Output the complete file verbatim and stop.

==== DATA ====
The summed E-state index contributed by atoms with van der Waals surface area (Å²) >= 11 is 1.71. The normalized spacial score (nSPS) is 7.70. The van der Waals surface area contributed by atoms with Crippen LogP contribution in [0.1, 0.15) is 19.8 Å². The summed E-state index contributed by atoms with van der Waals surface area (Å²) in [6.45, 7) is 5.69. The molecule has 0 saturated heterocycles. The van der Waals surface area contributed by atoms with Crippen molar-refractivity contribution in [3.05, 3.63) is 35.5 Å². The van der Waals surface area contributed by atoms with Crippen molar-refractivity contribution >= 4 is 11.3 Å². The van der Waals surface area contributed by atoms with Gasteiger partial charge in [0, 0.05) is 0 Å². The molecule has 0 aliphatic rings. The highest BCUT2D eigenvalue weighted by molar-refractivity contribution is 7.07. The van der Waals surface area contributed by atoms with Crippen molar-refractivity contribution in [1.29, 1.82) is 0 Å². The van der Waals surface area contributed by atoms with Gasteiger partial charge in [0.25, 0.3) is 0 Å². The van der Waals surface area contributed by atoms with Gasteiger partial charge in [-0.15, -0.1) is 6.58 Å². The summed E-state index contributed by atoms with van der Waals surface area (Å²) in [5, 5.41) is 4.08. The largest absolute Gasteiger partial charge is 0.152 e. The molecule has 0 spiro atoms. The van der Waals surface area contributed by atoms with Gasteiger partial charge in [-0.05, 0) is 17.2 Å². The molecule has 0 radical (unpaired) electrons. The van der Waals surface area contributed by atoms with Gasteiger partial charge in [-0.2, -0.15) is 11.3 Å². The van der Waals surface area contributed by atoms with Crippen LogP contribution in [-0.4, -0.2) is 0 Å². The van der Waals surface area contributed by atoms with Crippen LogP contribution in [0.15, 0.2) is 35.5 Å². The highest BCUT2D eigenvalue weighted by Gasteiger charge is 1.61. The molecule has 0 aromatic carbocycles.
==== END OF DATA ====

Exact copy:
The summed E-state index contributed by atoms with van der Waals surface area (Å²) >= 11 is 1.71. The normalized spacial score (nSPS) is 7.70. The van der Waals surface area contributed by atoms with Crippen LogP contribution in [0.1, 0.15) is 19.8 Å². The summed E-state index contributed by atoms with van der Waals surface area (Å²) in [6.45, 7) is 5.69. The molecule has 0 saturated heterocycles. The van der Waals surface area contributed by atoms with Crippen molar-refractivity contribution in [3.05, 3.63) is 35.5 Å². The van der Waals surface area contributed by atoms with Crippen molar-refractivity contribution >= 4 is 11.3 Å². The van der Waals surface area contributed by atoms with Gasteiger partial charge in [0, 0.05) is 0 Å². The molecule has 0 aliphatic rings. The highest BCUT2D eigenvalue weighted by molar-refractivity contribution is 7.07. The van der Waals surface area contributed by atoms with Crippen molar-refractivity contribution in [1.29, 1.82) is 0 Å². The van der Waals surface area contributed by atoms with Gasteiger partial charge in [0.25, 0.3) is 0 Å². The van der Waals surface area contributed by atoms with Gasteiger partial charge in [-0.15, -0.1) is 6.58 Å². The summed E-state index contributed by atoms with van der Waals surface area (Å²) in [5, 5.41) is 4.08. The largest absolute Gasteiger partial charge is 0.152 e. The molecule has 0 spiro atoms. The van der Waals surface area contributed by atoms with Gasteiger partial charge in [-0.05, 0) is 17.2 Å². The molecule has 0 radical (unpaired) electrons. The van der Waals surface area contributed by atoms with Gasteiger partial charge in [-0.2, -0.15) is 11.3 Å². The van der Waals surface area contributed by atoms with Crippen LogP contribution in [-0.4, -0.2) is 0 Å². The van der Waals surface area contributed by atoms with Crippen LogP contribution in [0.15, 0.2) is 35.5 Å². The highest BCUT2D eigenvalue weighted by Gasteiger charge is 1.61. The molecule has 0 aromatic carbocycles.